5-Point Checklist for a Failing Online Business

May 3, 2014 , 14 Comments

Whatever your business is, there comes a point in time when the proverbial rubber hits the road: you open up for business and wait with bated breath for your first orders to come through (and if you follow the Impact System and other advice I’ve given on this topic, this should happen sooner rather than later).

What if your greatest fears come true and… nothing happens? No sales, no customers, no reaction…

Meet Nick

nick-skillicornNick Skillicorn found himself in just this dreaded situation and contacted me, to ask if I could help. I don’t offer coaching or consulting, but I did take a look at his website and his products and offered what advice I could.

Nick’s situation was as follows: he started his business a year ago and had put a lot of work into building up his website, a blog with free content and multiple products. He managed to get some traffic, but his conversion rate was stuck at zero. For some reason, people did come to his website, but no one ended up buying anything from him.

I had a look at his website and in particular at the sales page of one of his products (note: the page has since been changed) and gave him some feedback. My email to him ended up being quite extensive and he gave me permission to publish it, since we both agreed that there are many people who could benefit from this same 5-point checklist that I provided.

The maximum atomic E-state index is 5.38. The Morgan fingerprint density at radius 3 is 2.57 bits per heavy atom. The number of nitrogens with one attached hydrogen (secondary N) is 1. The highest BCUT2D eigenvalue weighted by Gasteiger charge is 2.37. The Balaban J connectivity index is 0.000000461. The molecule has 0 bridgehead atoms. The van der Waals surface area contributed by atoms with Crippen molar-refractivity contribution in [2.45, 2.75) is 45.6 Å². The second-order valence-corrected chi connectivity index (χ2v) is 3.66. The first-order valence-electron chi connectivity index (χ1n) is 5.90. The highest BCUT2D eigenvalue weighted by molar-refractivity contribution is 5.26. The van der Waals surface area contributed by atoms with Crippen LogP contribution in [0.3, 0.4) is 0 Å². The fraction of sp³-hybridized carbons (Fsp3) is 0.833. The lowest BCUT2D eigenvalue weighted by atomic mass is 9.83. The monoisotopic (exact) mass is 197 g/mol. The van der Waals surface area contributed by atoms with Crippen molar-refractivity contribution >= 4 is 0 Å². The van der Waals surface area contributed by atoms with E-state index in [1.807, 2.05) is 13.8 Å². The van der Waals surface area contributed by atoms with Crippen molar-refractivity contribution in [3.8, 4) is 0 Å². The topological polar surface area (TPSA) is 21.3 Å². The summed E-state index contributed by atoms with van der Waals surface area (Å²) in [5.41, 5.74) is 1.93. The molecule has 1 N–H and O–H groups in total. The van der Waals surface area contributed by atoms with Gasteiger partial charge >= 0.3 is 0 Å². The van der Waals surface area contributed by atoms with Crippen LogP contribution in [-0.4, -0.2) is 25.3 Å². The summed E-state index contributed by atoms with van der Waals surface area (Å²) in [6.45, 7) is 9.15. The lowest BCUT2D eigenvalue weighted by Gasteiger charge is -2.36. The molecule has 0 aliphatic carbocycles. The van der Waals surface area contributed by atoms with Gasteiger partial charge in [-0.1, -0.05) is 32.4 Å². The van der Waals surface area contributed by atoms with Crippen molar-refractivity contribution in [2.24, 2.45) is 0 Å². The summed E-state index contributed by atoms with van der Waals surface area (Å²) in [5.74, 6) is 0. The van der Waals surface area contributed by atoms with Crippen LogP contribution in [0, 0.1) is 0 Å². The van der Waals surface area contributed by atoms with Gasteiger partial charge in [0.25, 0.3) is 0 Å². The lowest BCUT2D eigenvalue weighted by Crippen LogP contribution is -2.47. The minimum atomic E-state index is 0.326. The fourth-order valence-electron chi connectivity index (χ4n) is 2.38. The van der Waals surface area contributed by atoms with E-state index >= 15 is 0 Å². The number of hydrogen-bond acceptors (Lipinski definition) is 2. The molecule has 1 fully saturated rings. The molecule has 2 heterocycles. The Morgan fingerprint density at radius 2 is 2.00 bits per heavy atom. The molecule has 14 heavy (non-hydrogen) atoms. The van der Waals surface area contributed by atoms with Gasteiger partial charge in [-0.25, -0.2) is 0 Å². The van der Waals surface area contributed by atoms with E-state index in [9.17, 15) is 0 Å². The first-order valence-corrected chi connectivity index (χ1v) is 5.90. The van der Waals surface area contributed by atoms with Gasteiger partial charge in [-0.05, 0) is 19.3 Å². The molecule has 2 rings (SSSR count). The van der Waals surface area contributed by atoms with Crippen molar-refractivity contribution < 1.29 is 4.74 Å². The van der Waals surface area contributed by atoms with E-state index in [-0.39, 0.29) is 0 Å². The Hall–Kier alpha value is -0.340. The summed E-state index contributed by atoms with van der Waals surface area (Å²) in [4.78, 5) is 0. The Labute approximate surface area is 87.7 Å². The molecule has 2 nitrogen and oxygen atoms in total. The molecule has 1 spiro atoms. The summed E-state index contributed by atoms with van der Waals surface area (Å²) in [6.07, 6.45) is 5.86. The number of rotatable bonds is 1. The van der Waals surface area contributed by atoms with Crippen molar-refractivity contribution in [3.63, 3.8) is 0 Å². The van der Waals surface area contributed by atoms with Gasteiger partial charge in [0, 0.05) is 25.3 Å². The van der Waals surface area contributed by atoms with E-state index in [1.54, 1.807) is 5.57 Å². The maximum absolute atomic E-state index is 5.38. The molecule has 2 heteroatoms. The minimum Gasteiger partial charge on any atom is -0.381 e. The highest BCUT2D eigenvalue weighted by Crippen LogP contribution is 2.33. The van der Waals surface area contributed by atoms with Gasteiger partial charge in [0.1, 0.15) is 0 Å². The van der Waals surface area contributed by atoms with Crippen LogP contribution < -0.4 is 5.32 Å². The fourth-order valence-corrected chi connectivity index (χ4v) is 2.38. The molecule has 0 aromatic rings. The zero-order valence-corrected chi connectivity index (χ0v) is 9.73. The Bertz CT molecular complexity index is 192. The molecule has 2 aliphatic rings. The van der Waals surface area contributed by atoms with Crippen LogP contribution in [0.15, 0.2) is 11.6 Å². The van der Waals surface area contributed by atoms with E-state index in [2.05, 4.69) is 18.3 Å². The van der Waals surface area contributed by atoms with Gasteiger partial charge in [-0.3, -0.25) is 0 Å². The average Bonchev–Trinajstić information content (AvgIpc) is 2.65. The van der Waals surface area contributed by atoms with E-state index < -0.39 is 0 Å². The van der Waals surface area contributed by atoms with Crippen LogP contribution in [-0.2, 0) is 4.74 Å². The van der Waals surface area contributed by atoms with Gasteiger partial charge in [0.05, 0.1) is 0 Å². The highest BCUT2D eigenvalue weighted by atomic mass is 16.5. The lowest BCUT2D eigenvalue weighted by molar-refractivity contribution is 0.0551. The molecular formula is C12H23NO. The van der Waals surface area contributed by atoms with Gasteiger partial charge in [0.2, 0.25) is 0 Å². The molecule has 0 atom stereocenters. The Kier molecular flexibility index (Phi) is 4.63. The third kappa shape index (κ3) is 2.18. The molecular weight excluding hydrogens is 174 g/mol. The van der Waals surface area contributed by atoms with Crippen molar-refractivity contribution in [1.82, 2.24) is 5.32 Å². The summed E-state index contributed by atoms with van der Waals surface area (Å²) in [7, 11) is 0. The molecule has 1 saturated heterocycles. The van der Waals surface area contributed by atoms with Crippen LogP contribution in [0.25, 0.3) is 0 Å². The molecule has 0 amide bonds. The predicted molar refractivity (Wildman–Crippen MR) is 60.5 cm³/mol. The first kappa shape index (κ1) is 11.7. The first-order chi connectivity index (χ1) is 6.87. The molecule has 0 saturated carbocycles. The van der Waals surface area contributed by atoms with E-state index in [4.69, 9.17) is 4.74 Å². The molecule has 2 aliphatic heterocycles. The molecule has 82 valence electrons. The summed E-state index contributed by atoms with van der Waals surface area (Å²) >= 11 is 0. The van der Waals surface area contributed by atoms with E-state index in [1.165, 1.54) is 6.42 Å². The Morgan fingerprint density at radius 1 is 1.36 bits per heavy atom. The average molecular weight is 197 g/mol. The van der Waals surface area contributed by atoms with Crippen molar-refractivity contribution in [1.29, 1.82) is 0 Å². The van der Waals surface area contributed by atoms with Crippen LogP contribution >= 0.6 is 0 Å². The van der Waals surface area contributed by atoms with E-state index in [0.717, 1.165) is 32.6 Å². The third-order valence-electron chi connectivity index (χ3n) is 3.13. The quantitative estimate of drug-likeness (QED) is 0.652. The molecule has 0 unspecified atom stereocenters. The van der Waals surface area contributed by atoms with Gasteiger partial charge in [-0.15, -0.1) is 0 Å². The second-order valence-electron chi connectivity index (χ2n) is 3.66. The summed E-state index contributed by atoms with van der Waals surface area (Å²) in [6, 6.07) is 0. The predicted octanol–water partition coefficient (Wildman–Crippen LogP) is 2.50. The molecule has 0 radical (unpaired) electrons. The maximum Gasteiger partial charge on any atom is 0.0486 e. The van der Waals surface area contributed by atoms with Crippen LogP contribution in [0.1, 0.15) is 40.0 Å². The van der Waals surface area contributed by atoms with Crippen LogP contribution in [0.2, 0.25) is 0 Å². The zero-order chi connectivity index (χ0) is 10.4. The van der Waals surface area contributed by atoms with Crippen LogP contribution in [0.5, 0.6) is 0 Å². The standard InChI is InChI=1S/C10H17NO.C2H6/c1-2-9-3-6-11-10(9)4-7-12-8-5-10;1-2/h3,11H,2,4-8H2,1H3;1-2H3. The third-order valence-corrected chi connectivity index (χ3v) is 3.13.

1) Is Your Offer Specific Enough?

Looking at your sales page and your video, my guess would be that most of your visitors bounce away from this page very quickly and don’t take the time to watch the video or read the content.

Ask yourself this: how long does it take for someone to get a clear idea of exactly what they will be getting when they make a purchase?

Looking at the above the fold content and the first 1-2 minutes of the video doesn’t yield the answer your prospects are looking for. This is a problem when the attention span of people on the web is measured in seconds and fractions of seconds. The most striking headline on the page instructs me that I should “buy it now for $92”, but I don’t know what “it” is.

This will not fix your entire business, but you definitely need a strong and clear headline above the video. And don’t ask for money before the offer has been clearly communicated.

This might be one of your biggest issues:


Screenshot taken from the original sales page.

You are trying to appeal to too many people and end up appealing to no one.